An Experimental Brain Implant Detects and Ends Pain in Real Time

The new research will pave the way for developing implants for other brain-based conditions.
Ameya Paleja

We all hate it when a migraine creeps up on busy days, and one is left with no choice but to pop a medication and wait for the pain to subside. But if all goes well, a brain implant in the future will stop a migraine attack before it even hits, and we have the researchers at New York University (NYU) to thank for it. 

Results of the study were published in Nature Biomedical Engineering.

The implant, in its early experimental stage, was tested in rats. It might still be far away from medical use but is an important achievement in pain management. For starters, this is the first time an implant is actually doing something to arrest the signal it is receiving. So, far, implants have been used to send texts, give tactile feedback, and even allow monkeys to play games using their minds. 

What the researchers at NYU have managed is to use use the signal to anticipate pain and then use another system to quell it. This might seem just logical but gets a lot more difficult when you try to get it to work inside the brain

To anticipate pain, the team implanted electrodes in the anterior cingulate cortex (ACC) region of the brain that is known to process pain signals. To dampen the pain, they installed an optical fiber cable in the prelimbic prefrontal cortex (PFC) region. Previous studies have shown that activating neurons in the PFC region reduces pain signals in rats as well as primates. When the ACC receives pain signals, the implant directs the optical fiber to activate and shines a light on the neurons of the PFC region, activating them. The pain is detected and attended to in real-time.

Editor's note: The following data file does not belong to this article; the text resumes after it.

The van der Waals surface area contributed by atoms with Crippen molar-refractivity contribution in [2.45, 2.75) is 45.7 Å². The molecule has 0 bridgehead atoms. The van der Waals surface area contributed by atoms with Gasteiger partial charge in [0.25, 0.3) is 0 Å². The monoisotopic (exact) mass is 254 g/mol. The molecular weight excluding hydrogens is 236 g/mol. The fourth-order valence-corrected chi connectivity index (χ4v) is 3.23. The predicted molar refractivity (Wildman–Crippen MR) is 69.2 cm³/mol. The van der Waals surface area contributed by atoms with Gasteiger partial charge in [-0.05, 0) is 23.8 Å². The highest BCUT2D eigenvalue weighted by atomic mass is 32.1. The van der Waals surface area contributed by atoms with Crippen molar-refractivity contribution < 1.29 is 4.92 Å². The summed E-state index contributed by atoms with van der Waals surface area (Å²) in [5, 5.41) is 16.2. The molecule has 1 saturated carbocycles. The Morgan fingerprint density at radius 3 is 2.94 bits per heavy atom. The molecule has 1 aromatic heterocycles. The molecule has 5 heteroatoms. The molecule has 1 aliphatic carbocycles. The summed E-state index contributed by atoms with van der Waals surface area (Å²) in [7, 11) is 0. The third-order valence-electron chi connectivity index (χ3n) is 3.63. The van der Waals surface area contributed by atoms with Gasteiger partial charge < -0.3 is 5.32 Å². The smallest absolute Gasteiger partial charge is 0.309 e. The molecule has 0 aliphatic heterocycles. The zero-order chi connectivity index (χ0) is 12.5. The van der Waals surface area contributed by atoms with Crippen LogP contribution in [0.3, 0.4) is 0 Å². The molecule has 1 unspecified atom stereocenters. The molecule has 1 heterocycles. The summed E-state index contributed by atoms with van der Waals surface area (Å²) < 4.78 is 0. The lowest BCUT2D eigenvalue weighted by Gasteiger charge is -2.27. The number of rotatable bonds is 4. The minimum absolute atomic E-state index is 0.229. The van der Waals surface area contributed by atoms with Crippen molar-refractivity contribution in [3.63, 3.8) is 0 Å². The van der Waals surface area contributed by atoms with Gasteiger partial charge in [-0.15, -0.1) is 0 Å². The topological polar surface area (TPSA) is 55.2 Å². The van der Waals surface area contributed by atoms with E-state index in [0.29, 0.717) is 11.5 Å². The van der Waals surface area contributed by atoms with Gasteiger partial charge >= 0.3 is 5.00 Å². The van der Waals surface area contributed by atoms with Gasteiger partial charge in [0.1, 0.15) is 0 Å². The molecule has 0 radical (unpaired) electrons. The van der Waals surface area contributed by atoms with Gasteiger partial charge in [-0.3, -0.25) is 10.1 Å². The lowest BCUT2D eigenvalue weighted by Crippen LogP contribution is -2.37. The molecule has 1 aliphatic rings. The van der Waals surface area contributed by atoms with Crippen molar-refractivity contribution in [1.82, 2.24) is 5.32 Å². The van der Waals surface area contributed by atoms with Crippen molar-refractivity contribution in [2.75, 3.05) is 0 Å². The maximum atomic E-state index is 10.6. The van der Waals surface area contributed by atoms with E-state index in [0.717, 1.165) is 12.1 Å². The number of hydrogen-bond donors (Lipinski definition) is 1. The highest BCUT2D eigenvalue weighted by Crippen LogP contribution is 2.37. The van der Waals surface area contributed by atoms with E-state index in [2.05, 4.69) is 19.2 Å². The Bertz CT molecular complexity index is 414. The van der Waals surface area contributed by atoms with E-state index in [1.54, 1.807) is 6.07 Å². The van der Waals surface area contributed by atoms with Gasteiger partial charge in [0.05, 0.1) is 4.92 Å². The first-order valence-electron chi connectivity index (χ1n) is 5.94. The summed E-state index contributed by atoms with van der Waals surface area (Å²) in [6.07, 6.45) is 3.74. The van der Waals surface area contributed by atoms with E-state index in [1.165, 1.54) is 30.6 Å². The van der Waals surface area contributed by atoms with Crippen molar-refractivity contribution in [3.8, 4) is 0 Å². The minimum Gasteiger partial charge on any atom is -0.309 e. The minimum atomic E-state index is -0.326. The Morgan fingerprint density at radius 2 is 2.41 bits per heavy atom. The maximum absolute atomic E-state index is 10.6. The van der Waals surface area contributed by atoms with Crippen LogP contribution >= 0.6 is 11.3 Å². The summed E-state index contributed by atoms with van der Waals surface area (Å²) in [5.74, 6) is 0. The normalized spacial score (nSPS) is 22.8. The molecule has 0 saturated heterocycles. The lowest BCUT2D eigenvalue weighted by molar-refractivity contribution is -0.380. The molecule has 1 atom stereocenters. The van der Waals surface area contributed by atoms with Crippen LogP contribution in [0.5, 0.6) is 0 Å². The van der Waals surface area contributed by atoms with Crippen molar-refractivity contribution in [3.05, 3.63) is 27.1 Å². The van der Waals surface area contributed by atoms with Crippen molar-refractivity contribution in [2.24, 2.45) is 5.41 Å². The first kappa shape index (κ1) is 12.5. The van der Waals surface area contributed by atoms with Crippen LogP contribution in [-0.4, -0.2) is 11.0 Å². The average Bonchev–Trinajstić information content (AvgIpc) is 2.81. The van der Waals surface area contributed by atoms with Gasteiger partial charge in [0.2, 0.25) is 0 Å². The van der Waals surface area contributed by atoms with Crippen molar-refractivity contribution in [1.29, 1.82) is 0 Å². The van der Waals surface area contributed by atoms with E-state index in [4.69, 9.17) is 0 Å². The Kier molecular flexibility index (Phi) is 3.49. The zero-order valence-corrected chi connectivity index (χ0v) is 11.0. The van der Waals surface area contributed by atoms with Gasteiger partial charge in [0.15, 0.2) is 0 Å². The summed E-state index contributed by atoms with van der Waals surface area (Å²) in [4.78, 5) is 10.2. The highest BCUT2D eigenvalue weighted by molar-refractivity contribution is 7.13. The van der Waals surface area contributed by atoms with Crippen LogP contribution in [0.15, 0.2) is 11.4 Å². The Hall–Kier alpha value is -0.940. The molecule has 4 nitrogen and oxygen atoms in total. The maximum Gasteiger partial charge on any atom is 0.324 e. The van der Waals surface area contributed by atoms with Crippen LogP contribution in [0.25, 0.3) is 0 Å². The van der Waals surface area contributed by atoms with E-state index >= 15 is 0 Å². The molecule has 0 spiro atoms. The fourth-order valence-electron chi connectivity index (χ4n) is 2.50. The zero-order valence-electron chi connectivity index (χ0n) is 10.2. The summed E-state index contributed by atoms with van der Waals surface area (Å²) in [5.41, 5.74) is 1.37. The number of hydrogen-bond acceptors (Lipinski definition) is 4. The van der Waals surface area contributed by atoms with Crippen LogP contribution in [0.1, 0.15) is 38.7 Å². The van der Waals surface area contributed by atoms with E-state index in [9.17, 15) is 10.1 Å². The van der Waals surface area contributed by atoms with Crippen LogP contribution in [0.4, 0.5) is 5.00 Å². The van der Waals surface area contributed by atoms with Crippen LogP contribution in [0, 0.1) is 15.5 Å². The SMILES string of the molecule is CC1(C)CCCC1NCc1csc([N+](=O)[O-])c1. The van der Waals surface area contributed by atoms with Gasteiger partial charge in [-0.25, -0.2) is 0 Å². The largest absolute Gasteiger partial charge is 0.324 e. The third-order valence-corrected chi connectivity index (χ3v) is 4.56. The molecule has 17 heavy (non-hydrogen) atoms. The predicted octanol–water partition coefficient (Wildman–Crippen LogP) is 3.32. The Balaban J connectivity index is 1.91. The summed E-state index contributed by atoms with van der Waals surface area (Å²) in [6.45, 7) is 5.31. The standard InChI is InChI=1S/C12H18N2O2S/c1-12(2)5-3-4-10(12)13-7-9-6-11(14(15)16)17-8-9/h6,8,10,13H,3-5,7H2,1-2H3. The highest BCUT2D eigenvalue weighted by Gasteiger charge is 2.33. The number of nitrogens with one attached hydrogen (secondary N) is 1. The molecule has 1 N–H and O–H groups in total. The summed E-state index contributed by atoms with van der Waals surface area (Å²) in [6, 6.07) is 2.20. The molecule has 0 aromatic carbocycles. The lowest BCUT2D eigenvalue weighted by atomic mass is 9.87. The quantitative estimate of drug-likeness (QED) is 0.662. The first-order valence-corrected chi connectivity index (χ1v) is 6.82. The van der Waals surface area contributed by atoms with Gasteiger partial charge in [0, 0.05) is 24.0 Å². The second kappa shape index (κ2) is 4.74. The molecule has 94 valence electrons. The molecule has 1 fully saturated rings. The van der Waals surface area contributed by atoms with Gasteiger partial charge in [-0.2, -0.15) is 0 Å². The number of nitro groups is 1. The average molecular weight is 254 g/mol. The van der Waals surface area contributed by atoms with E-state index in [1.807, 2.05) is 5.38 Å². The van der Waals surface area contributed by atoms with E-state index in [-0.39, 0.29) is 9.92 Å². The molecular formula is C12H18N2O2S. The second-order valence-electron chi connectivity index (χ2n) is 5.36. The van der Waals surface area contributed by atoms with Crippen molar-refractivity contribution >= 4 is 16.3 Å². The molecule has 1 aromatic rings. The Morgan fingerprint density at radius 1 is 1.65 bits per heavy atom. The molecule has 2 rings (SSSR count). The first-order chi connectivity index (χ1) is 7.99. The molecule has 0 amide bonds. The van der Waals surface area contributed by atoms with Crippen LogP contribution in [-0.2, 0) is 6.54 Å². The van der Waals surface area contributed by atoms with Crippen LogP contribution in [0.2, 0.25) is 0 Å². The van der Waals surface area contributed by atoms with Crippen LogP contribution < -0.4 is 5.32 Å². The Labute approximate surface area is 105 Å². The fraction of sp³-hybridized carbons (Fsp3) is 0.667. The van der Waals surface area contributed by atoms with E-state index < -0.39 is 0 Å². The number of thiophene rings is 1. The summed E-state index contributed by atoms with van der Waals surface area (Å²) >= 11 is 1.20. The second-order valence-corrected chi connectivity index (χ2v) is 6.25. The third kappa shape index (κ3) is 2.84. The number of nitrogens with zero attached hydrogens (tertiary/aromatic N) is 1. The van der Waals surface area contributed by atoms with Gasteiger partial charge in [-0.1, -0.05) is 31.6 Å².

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But how does a rat tell you that its pain has subsided? Well, it doesn't.

To test if the implant worked, researchers exposed the rats to acute mechanical pain, such as a pinprick to their paws, that should evoke immediate responses. Once the implant was on, the rats withdrew their paws 40 percent slower. They also allowed rats the option to move between two chambers. In one, the implant worked only in response to a pain stimulus. In another, it just turned on randomly. The rats chose to spend more time in the former chamber, suggesting that the treatment was working. 

The work is also helpful in demonstrating alternate methods of pain management. Long-term use of opioids for pain relief also results in addiction to prescribed drugs. "Since the device is only activated in the presence of pain, it lessens the risk of overuse and any potential for tolerance to develop," said associate professor Jing Wang, the vice-chair for clinical and translational research at NYU and one of the authors of the study. He added, "Unlike, opioids, the implant offers no reward beyond pain relief, minimizing the risk of addiction".   

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